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Graduate Seminar

Michael Spece
Carnegie Mellon University
Title: Uniformity over the Integers

Abstract: Uniformity is a parsimonious description of randomness. Unfortunately, a probability measure can come nowhere close to approximating uniformity on unbounded sets. This talk takes up that problem in the setting of the integers. By replacing the countable additivity axiom of probability with finite additivity, one can assign to each integer the same probability. Because assigning to each integer the same probability does not uniquely define a uniform distribution, various additional properties have been proposed. In this talk, three such properties will be reviewed, and a new one introduced. It turns out these notions can be ordered so that one implies the next. While stronger notions may be required to attain uniqueness for certain applications, the weaker notions have the virtues of being more parsimonious and more interpretable. Moreover, stronger properties may be decomposed into weaker ones, and the weaker notions may have special number theoretic properties. For instance, the family of uniform distributions introduced in this talk may assign positive probability to the set of all prime numbers.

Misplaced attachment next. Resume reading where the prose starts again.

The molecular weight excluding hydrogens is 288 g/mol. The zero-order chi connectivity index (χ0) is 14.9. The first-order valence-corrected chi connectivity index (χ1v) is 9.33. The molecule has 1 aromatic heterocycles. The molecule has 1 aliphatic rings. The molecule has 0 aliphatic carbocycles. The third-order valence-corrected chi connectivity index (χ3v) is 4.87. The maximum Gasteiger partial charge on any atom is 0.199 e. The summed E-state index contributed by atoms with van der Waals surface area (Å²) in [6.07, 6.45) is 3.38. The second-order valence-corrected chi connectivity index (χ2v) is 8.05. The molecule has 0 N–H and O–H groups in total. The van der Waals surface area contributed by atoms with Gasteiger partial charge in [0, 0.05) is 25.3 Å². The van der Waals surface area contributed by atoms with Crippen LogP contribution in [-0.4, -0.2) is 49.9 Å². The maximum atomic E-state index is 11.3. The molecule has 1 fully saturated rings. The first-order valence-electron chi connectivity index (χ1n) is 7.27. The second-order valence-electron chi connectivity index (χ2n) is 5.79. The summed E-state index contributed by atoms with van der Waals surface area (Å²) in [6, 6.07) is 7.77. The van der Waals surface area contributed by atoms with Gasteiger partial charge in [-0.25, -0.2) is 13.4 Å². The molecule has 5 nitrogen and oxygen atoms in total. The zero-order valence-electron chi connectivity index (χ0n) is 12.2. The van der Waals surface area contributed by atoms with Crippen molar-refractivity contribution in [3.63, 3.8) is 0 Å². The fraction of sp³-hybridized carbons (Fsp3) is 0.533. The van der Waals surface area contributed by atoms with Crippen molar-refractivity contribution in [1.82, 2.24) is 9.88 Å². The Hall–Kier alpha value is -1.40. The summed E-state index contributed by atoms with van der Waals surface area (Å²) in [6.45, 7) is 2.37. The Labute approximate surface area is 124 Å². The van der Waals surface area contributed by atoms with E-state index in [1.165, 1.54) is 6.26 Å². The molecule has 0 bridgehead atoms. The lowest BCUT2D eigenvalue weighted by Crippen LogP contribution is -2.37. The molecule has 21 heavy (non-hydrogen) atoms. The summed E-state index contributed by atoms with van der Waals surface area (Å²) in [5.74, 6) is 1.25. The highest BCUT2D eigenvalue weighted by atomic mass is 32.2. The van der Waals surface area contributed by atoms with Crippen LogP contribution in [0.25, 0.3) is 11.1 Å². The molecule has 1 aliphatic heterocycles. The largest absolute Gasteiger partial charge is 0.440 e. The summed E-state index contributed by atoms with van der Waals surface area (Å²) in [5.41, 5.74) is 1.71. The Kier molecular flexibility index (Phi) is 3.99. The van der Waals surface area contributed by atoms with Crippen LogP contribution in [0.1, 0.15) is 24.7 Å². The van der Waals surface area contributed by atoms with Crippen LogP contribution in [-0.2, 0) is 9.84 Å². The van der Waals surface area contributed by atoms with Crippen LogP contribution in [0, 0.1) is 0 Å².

Date: Thursday, May 9, 2013
Time: 5:30 pm
Location: Wean Hall 8220
Submitted by:  Brian Kell